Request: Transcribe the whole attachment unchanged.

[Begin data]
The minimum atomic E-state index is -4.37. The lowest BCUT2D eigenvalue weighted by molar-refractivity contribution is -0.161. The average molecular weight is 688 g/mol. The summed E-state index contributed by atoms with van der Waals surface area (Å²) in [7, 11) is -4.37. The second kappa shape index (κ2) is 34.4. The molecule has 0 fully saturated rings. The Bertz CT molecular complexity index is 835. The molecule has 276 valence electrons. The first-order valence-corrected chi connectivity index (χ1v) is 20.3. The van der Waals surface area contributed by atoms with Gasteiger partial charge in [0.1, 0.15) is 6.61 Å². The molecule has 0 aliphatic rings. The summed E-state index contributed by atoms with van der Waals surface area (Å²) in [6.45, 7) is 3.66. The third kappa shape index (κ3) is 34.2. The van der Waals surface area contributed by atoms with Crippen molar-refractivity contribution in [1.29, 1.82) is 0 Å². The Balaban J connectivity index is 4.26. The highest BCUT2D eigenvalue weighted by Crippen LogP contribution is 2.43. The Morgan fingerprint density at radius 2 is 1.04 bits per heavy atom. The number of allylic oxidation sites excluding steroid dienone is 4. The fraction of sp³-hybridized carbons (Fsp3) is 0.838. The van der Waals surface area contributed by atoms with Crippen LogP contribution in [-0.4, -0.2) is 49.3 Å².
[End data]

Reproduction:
The minimum atomic E-state index is -4.37. The lowest BCUT2D eigenvalue weighted by molar-refractivity contribution is -0.161. The average molecular weight is 688 g/mol. The summed E-state index contributed by atoms with van der Waals surface area (Å²) in [7, 11) is -4.37. The second kappa shape index (κ2) is 34.4. The molecule has 0 fully saturated rings. The Bertz CT molecular complexity index is 835. The molecule has 276 valence electrons. The first-order valence-corrected chi connectivity index (χ1v) is 20.3. The van der Waals surface area contributed by atoms with Gasteiger partial charge in [0.1, 0.15) is 6.61 Å². The molecule has 0 aliphatic rings. The summed E-state index contributed by atoms with van der Waals surface area (Å²) in [6.45, 7) is 3.66. The third kappa shape index (κ3) is 34.2. The van der Waals surface area contributed by atoms with Crippen molar-refractivity contribution in [1.29, 1.82) is 0 Å². The Balaban J connectivity index is 4.26. The highest BCUT2D eigenvalue weighted by Crippen LogP contribution is 2.43. The Morgan fingerprint density at radius 2 is 1.04 bits per heavy atom. The number of allylic oxidation sites excluding steroid dienone is 4. The fraction of sp³-hybridized carbons (Fsp3) is 0.838. The van der Waals surface area contributed by atoms with Crippen LogP contribution in [-0.4, -0.2) is 49.3 Å².